Tuesday, December 4, 2012

Michigan's Education Coup Attempt

Huck/Konopacki Labor Cartoons
On November 6, Michigan voters repealed Public Act 4, allowing Detroit school board to reclaim control over 15 “failing” local schools from the short-lived Education Achievement Authority. Within days of the election, GOP lawmakers introduced a bill into the Michigan House to codify the EAA into state law, in an attempt to nullify the November election results.

Advocates for the EAA argue that “real” education reform takes five to seven years to show success, according to the Detroit News, and thus the EAA should be allowed to continue, despite voters’ wishes. In reality, there is no consensus about what “real” reform even means, let alone any evidence that reforms share a five to seven year timeframe. Nevertheless, if the EAA were allowed to continue its control over these schools, we would likely never know if they “improved,” since the new legislation would exempt EAA students from the state exams that are used to compare schools and judge their success.

The EAA was a corporate coup that usurped local control of 15 Detroit schools from parents and the community and handed it over to an unaccountable cabal of business leaders. The new legislation not only keeps the schools out of the jurisdiction of Detroit Public Schools, it also allows the EAA to work outside the authority of the state superintendent and elected state school board. It would also be permitted to take over hundreds of other low performing schools throughout the state, as well as many that are not low performing, potentially making the EAA the largest school district in the state.

The EAA was never really about improving educational outcomes for low income students, as proponents have argued. Rather, it is about transferring tax dollars into the hands of private education profiteers. The agency was described by its chancellor, John Covington, as a “public body corporate,” according to an article in Counter Punch, which describes the EAA as a “for-profit” vulture seeking to take over financial control of the 50,000-student, predominantly poor and black school district. The EAA was created in 2011 as a joint venture between Eastern Michigan University’s board of regents and DPS, with the support of Gov. Rick Snyder, who hired a former GM executive to manage it. (It should be pointed out that soon after Covington left his former district, Kansas City, the district lost its accreditation). 

The EAA funnels public funds into the hands of private corporations by outsourcing many of its education services, including food concessions and maintenance. It can also profit by leasing or selling unused school buildings to private charter schools. The curriculum is heavily based on canned computer lessons purchased from Agilix and School Improvement Network, the Huffington Post reports. Each child gets an individualized learning plan ostensibly tailored to his or her needs. However, these plans are tied to the computer lessons, which students must master before advancing to the next level. Thus students are tied to their computers and the digital curriculum, while the companies that produce the curriculum are guaranteed long-term customers.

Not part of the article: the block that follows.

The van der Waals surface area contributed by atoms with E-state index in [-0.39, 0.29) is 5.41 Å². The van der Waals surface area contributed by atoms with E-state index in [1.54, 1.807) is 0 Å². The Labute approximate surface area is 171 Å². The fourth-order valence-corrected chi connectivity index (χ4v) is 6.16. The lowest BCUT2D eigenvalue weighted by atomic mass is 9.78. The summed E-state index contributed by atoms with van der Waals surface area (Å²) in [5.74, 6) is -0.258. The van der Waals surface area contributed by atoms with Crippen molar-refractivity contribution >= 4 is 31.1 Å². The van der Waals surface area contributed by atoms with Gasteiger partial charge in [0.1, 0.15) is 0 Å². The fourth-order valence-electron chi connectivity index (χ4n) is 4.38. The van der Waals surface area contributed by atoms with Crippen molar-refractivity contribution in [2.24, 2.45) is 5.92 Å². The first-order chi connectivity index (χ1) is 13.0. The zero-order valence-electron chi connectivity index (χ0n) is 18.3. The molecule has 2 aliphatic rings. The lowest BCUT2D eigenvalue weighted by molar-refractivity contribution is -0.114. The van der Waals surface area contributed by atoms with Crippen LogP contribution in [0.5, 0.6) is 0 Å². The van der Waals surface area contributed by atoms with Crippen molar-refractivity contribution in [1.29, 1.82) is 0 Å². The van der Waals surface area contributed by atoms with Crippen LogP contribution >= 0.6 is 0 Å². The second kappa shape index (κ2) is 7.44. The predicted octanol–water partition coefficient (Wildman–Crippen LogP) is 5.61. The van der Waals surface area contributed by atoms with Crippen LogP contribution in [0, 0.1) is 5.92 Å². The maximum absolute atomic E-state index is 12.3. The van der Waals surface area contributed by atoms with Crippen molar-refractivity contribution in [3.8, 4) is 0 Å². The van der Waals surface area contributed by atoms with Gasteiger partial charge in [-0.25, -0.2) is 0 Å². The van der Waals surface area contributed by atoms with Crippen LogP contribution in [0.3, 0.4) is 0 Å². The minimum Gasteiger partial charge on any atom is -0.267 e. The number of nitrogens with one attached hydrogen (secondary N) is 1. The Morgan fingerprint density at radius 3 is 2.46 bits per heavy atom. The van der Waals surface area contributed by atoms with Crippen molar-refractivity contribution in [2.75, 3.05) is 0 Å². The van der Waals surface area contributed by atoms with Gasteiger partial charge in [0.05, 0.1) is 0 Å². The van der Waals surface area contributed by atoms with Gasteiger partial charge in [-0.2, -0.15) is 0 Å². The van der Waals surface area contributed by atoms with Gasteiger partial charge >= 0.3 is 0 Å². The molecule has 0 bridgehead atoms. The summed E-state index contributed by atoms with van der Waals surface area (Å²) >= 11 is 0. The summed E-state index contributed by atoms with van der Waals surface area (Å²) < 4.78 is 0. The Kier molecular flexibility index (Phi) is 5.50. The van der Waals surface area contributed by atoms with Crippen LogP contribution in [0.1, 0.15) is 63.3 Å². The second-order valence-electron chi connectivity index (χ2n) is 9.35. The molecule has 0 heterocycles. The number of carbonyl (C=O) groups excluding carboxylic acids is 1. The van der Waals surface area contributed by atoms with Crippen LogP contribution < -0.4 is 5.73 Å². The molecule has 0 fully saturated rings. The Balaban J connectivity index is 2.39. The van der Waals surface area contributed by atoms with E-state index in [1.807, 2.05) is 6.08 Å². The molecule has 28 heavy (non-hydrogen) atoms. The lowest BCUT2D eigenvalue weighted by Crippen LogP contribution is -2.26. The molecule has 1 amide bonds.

Supporters argue that the curriculum and pedagogy are “student-centered,” which is a catchy edu-babble way of saying it is superior to other pedagogies. One EAA teacher even invoked Paulo Freire’s Pedagogy of the Oppressed, suggesting that the EAA digital curriculum was a positive move away from the didactic, “banking” model of traditional public schools, according to the Counter Punch piece.

Of course this is completely absurd. While the curriculum may in fact be adaptable to the needs of each individual student, it also isolates students from their peers and denies them the social aspects of learning. Placing children in front of computers for hours at a time is not only unhealthy physically; it also undermines their development of communication and collaborative skills. But it may help them adapt more easily to a future career in an office cubicle.

The EAA’s digital pedagogy is just another form of “blended learning,” one of the many trendy national “reforms” that undermine the quality of education and the integrity of the teaching profession in order to transfer public education revenues to the private sector while weakening the public sector unions. With a uniform curriculum created by outsiders and imposed on all students, there is no longer a need for skilled, credentialed teachers. A warm body will suffice—somebody who can take attendance, make sure kids stay on task, and send them to the office when they misbehave.

The EAA’s assault on teachers goes well beyond the deskilling of the teaching profession. EAA teachers have been stripped of their collective bargaining rights and they are paid less than their peers in DPS. The EAA is also forcing them to pay for 40% of their own medical benefits, while depriving them of pensions, according to the Detroit Free Press. They are also required to work 40 more days than their colleagues in DPS.

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